Save seeds – save our food?

Parsnip seeds

Parsnip seeds

Perhaps. Heirloom seeds and domesticated animal varieties may come to the rescue when we need new solutions. So says a beautifully illustrated article in the August issue of National Geographic. As the range of  plant and animal varieties dwindle in response to the influx of high-yielding, yet genetically vulnerable, introductions we have come to depend more and more on a small number of commercially important crops.

Why is this a problem? Because if disease or future climate change decimates one of the handful of plants and animals we’ve come to depend on to feed our growing planet, we might desperately need one of those varieties we’ve let go extinct.

Over centuries farmers bred their crops and animals to thrive in their local conditions, resisting drought or specific diseases, maturing early or late depending on climate, providing reliable yields year after year. Many of these idiosyncratic varieties were not adaptable to the demands of industrialized agriculture which dominates our food system today.

Like most gardeners and farmers, I buy almost all of my seed, with the exception of garlic, potatoes (I buy new seed potatoes every other year), and some beans and flower seeds. My neighbor plants all of her parsnips from her own seed, leaving one plant every year to flower after the spring harvest. Other gardeners I know save tomato seeds, spreading them onto paper towels after rinsing, tearing off a bit of paper and seed when it’s time to plant. (If you try this, remember to save seed only from open-pollinated varieties; hybrid seed will not produce reliable offspring.)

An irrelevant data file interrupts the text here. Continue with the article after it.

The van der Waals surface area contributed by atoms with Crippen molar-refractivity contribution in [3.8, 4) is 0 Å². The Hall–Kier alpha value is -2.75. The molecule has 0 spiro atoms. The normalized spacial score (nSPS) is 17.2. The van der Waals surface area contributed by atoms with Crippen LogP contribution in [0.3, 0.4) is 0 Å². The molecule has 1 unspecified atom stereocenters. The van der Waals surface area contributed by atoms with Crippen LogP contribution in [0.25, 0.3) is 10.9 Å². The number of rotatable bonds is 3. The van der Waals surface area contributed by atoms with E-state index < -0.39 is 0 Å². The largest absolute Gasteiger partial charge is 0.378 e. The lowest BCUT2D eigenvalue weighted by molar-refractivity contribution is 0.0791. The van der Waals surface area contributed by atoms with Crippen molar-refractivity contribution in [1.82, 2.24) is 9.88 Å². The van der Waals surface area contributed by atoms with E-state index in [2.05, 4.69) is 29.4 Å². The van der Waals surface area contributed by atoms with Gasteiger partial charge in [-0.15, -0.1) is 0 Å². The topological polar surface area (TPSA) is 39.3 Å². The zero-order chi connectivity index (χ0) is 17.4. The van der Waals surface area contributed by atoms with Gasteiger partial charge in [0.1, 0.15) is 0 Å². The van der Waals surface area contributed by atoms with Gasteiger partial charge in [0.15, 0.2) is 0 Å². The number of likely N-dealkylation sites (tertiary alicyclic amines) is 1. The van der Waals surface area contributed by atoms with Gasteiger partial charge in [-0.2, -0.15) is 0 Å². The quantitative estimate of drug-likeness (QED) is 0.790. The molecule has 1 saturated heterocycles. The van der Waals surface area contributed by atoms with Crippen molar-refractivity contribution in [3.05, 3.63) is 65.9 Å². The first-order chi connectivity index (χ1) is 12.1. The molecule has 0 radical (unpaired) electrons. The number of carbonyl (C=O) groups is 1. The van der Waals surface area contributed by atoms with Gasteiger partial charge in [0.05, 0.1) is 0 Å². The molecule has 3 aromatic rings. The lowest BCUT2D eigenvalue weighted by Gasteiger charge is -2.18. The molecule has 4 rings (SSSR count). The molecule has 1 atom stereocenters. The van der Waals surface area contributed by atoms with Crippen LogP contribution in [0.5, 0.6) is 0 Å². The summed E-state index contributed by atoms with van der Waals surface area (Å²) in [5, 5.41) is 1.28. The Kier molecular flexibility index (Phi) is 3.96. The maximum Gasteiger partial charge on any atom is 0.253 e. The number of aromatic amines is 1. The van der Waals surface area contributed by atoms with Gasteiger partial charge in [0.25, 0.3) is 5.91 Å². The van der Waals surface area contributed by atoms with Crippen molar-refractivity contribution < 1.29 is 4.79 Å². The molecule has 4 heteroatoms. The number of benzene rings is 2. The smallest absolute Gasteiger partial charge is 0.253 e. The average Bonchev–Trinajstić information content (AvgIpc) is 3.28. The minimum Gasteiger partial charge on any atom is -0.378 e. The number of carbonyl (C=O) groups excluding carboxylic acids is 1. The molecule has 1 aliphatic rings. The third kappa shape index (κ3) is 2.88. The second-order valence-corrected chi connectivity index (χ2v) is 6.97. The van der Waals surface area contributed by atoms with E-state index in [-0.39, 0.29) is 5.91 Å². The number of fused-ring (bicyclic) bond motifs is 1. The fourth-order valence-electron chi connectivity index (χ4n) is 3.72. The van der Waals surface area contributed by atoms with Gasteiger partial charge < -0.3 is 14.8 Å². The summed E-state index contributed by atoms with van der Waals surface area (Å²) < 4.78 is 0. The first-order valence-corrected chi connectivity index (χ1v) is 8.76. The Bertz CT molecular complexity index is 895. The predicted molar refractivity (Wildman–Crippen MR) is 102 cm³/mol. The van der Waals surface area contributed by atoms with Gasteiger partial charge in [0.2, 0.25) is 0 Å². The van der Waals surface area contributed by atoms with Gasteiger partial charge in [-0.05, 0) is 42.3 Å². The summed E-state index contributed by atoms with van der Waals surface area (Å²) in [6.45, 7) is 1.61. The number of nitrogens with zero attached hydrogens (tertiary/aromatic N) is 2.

If you are interested in learning more about seed-saving, the article has an online sidebar listing groups that swap and sell heirloom seeds. (While you’re at the website take a look at their photo gallery of potato varieties from Peru and Bolivia. How could you resist growing “Ashes of the Soul”, “Feet of the Lequecho Bird”, or “Makes the Daughter-in-law Cry”?)

Do you save seeds? Are you propagating an heirloom variety handed down from great-grandparents? We’d love to hear your stories and advice.

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2 Comments on “Save seeds – save our food?”

  1. Lucy Martin says:

    Sure, I save seeds. Not everything, but for many things it’s dead easy, economical and quite a lot of fun. I try to give seeds away too, because gardening should be about sharing nature’s bounty.

    Favorite flower seeds to save: sunflowers, cosmos, marigold, bachelor buttons, poppies, nasturtiums, hollyhock, sweet pea, columbine…etc., etc. The easy ones!

    Easy food savers: kale, parsley, dill, cilantro (you don’t have to do anything for some of these! they will re-seed themselves!) snap peas, runner beans. Garlic and potatoes aren’t hard either, though you may run into disease issues.

    I have moved too far afield to save family heirlooms. But I credit my Mom, Aunts and Grandparents for sharing their love of nature and gardening in the first place. It’s a wonderful thing to pass along.

    Thanks for your efforts to do that as well.

  2. Ellen Beberman says:

    Lucy,
    I’ve never saved seed from kale, but I am in the process of trying to start a permanent parsley bed.

    Not sure if I made this clear: the seed saving organizations mentioned on the National Geographic website give access to thousands of seeds so anyone can start growing heirloom varieties. Seed Savers Exchange at seedsavers.org even has a catalog that you can order from without becoming a member of the exchange.

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